EDUCATIONAL PROJECTS 2009-10: LATVIA, LITHUANIA, UKRAINE
Riga Jewish Community
In the course of the project year, more than 40 Latvian youth will visit and survey about 250 Jewish cemetery and mass grave sites during two residential trips and a number of one-day visits. The project will verify and update previous research on Jewish cemeteries and mass graves conducted by the ‘Museum Jews in Latvia’. Any additional sites will be added.
The surveys will be preceded and accompanied by a series of seminars given by historians and Jewish heritage specialists to develop the motivation and the skills of the survey group plus another 60 young people, which will include sessions – given by rabbis – on the halachic aspects of working with Jewish burial grounds. The seminars will be followed by visits to Jewish sites in Riga to develop practical skills.
The Jewish Community of Lithuania
In this project, 100 Lithuanian youth will attend seminars, conduct research on Jewish burial grounds in Lithuania and participate in burial ground surveys. At the beginning of the 2010-11 school year, participants of this project will make 10-15 presentations in local non-Jewish schools.
The participants, who are divided into seven regional working groups, will visit and survey about 380 Jewish burial grounds (200 Jewish cemeteries and 180 mass grave sites).
Centre for Jewish Education in Ukraine (CJEU)
15 teacher participants from Jewish day- and Sunday schools as well as local Jewish youth will participate in this project at both summer camps and schools. The total number of young people to be touched by the project is predicted to be over 1,000.
Initially, seminars for teachers will be held in Kiev Oblast on methods for teaching Jewish heritage in classrooms; extra–curricular activities on Jewish heritage – creating of school exhibitions, oral history, historical topography, bibliography etc.; activities on Jewish heritage in summer schools. The teaching plans will then be integrated into 2010 summer camp programmes and 2010-11 school curricula.
The Jewish Community of Dnipropetrovsk
80 local Jewish youth aged 15-22 will be involved in this project, visiting, surveying and documenting 25 Jewish cemeteries and mass grave sites.
Existing information on cemeteries and mass graves from surveys carried out by the Ukrainian Committee for the Preservation of Jewish Heritage between 1993 and 1996, will be checked against archival and web-based sources and with local experts.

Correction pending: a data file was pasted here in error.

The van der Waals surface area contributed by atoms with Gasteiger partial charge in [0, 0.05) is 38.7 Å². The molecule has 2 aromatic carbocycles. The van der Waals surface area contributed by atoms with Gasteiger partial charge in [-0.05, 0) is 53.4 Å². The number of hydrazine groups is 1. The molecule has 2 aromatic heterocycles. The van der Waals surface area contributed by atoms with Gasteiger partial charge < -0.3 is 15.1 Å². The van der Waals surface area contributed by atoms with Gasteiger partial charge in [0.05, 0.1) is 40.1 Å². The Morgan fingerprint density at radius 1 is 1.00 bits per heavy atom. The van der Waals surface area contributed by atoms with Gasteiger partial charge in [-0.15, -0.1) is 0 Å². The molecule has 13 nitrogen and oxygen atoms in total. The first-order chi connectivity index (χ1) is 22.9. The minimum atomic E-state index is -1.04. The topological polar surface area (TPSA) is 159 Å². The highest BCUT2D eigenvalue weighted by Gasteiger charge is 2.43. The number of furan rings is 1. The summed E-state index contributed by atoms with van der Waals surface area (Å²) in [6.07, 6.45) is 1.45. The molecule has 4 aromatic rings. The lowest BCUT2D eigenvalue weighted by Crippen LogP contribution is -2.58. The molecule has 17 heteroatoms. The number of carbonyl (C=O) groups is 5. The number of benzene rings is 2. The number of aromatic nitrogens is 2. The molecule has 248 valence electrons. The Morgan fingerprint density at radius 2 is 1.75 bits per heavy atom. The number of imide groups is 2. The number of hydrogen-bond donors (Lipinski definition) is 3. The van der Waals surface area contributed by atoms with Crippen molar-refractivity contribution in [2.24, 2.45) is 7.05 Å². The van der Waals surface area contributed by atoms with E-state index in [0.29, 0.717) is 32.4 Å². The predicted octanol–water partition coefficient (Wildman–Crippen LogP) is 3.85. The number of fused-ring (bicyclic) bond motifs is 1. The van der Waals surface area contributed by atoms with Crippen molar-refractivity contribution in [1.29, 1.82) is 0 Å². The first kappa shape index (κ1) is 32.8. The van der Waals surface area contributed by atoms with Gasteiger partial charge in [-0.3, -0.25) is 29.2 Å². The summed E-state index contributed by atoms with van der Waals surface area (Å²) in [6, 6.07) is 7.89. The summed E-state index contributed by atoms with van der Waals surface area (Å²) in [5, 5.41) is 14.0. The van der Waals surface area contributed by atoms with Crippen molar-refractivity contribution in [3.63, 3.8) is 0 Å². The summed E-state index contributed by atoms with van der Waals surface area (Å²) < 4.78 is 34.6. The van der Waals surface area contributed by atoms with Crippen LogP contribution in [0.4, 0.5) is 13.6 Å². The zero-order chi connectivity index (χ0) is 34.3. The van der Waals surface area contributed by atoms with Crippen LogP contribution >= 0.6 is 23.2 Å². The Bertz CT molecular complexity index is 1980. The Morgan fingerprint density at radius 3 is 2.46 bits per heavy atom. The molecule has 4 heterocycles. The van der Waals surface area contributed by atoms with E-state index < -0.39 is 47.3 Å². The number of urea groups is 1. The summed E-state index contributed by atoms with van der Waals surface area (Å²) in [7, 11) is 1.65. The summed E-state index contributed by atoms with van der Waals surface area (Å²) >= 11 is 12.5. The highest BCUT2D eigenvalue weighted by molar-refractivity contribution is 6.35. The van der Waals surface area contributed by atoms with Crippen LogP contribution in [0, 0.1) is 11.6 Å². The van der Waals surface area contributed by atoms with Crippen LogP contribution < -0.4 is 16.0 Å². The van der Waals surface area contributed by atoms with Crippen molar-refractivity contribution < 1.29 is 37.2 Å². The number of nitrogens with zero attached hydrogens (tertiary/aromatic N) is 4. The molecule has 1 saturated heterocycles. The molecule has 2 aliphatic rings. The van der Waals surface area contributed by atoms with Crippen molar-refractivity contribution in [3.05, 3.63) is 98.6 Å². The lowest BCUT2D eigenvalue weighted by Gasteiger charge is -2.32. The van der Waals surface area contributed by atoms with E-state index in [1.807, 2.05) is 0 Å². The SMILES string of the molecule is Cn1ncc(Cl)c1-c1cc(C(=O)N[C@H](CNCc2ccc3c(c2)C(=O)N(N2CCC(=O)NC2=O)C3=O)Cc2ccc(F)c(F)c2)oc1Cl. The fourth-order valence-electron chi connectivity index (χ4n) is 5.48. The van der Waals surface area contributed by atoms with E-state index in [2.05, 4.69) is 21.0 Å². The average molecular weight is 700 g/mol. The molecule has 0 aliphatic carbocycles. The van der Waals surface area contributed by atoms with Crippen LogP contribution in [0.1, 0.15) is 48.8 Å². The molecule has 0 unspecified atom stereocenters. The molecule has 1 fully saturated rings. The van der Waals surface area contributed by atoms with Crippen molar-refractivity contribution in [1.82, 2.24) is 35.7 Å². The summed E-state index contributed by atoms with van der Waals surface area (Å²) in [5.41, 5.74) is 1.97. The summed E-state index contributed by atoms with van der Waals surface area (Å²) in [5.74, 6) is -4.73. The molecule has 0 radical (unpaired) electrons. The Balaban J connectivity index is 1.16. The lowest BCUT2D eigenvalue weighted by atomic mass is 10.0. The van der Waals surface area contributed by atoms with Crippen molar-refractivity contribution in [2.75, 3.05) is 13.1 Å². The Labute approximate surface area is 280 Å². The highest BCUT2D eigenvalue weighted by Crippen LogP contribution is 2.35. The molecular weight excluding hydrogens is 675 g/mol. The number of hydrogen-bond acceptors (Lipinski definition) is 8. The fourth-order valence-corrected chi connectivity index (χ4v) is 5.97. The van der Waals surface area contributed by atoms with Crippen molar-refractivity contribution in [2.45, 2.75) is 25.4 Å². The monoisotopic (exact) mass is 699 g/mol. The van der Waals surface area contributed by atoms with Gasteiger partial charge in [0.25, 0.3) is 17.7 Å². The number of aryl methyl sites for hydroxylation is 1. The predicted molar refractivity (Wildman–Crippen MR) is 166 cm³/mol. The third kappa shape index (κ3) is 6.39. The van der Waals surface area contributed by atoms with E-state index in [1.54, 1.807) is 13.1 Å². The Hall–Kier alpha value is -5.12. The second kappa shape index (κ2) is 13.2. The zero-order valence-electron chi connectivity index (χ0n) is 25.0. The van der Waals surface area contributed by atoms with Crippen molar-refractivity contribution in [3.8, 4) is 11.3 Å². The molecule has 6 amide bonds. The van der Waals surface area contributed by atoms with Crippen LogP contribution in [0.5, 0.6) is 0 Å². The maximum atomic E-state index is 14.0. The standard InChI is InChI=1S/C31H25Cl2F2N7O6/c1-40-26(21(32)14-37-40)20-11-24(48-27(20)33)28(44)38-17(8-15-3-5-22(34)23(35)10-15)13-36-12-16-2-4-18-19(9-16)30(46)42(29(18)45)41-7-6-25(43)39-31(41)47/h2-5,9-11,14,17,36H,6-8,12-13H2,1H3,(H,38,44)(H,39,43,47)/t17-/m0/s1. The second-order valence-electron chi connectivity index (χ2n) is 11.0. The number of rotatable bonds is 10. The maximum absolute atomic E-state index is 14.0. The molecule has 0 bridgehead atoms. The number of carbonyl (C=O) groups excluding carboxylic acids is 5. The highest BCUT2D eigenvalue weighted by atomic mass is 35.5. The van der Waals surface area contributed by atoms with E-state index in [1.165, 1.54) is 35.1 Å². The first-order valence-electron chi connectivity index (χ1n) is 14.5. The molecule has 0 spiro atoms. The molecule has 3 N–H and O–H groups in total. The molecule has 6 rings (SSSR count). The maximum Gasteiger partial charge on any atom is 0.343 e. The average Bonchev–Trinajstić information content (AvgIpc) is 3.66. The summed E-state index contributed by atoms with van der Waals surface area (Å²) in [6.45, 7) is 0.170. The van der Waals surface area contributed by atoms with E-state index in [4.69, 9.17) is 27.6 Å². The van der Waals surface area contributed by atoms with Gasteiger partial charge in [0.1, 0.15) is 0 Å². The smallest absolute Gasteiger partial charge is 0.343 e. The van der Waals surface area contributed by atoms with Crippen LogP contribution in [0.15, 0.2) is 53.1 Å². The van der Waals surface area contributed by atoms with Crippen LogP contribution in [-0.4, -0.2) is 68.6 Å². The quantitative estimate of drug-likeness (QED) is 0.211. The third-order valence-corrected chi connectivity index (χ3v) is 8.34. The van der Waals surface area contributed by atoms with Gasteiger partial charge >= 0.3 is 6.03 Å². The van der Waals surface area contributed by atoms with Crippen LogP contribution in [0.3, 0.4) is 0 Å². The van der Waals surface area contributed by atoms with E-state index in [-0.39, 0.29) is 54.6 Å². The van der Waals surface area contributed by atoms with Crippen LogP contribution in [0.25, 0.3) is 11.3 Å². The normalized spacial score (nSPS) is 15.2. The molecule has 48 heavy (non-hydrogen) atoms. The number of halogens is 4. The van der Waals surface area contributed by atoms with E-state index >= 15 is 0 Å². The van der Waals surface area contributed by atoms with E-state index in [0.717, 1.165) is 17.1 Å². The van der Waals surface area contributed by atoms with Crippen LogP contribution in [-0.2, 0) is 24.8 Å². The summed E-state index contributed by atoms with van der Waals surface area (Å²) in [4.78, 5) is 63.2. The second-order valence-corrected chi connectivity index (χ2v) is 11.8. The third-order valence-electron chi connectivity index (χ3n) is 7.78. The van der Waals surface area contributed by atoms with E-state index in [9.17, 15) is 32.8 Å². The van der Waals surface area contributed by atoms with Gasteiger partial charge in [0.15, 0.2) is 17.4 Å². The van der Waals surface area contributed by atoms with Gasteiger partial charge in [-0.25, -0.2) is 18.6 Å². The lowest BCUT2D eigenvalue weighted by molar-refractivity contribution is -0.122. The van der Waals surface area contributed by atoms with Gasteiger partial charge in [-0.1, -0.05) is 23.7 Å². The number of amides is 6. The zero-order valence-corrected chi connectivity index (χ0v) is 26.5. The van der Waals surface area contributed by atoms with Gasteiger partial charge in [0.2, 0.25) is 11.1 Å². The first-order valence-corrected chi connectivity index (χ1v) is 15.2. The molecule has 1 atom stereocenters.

The surveys will be accompanied by three seminars to be held at the ‘Golden Rose’ synagogue in Dnipropetrovsk and will also lead to school presentations at the beginning of the 2010-11 school year.
Jewish Foundation of Ukraine (JFU)
As part of this project, 50 Jewish young people from Chernihiv Oblast will survey around 40 cemetery and mass graves sites in their region. Other local Jewish school and Sunday school pupils will attend presentations and events related to the project.
The participants will check existing information on cemeteries and mass graves in Chernihiv Oblast, taken from surveys carried out by the Ukrainian Committee for the Preservation of Jewish Heritage between 1993 and 1996, against archival sources and local Jewish heritage experts. Several seminars will cover topics such as survey skills, Jewish epigraphics, the Jewish history of the region, Jewish material heritage, the Holocaust, archival collections useful for Jewish historical research and the halachic aspects of working with Jewish burial grounds.
The project will end with a summary seminar in Chernihiv for all participants to present the results of their research and surveys.
Ukrainian Union of Jewish Students (UUJS)
Participants from UUJS’ last year’s successful project will be joined by other members of Jewish youth organisations to produce a travelling photo exhibition about the work of all 2008-9 Lo Tishkach project partners in Ukraine. Opening in Kiev in January 2010, the exhibition will travel to art centres, universities, museums and other venues in ten cities across Ukraine.
The Association of Jewish Organisations and Communities (Vaad) of Ukraine
Around 100 Ukrainian Jewish youth, including students of the Jewish Studies Departments of the National University of Kiev-Mohyla Academy (NaUKMA) and other schools, will carry out surveys at about 60 Jewish burial grounds in Cherkasy Oblast. Another 30 participants will visit and survey about 50 sites in Zakarpattia. The survey results will be presented at a 2010 VAAD summer camp. Participants will follow a number of educational seminars covering topics such as Jewish epigraphics, regional Jewish history and research methods.